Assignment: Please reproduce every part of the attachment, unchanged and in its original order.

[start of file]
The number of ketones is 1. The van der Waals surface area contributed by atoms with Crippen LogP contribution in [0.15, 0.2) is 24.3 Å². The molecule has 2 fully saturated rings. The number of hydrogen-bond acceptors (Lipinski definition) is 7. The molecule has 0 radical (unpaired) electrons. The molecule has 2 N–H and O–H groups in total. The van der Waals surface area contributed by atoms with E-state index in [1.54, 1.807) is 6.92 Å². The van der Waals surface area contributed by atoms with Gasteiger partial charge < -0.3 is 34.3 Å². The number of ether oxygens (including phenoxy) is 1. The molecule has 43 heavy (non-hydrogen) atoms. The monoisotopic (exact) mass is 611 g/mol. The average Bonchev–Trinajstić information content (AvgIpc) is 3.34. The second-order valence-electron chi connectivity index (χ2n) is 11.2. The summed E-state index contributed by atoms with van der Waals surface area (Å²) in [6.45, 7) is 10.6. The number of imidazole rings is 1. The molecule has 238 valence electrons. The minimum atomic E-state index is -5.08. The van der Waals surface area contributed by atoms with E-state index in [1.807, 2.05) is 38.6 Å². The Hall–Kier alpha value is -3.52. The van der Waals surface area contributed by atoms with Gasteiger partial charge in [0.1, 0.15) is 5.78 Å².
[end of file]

The number of ketones is 1. The van der Waals surface area contributed by atoms with Crippen LogP contribution in [0.15, 0.2) is 24.3 Å². The molecule has 2 fully saturated rings. The number of hydrogen-bond acceptors (Lipinski definition) is 7. The molecule has 0 radical (unpaired) electrons. The molecule has 2 N–H and O–H groups in total. The van der Waals surface area contributed by atoms with E-state index in [1.54, 1.807) is 6.92 Å². The van der Waals surface area contributed by atoms with Gasteiger partial charge < -0.3 is 34.3 Å². The number of ether oxygens (including phenoxy) is 1. The molecule has 43 heavy (non-hydrogen) atoms. The monoisotopic (exact) mass is 611 g/mol. The average Bonchev–Trinajstić information content (AvgIpc) is 3.34. The second-order valence-electron chi connectivity index (χ2n) is 11.2. The summed E-state index contributed by atoms with van der Waals surface area (Å²) in [6.45, 7) is 10.6. The number of imidazole rings is 1. The molecule has 238 valence electrons. The minimum atomic E-state index is -5.08. The van der Waals surface area contributed by atoms with E-state index in [1.807, 2.05) is 38.6 Å². The Hall–Kier alpha value is -3.52. The van der Waals surface area contributed by atoms with Gasteiger partial charge in [0.1, 0.15) is 5.78 Å².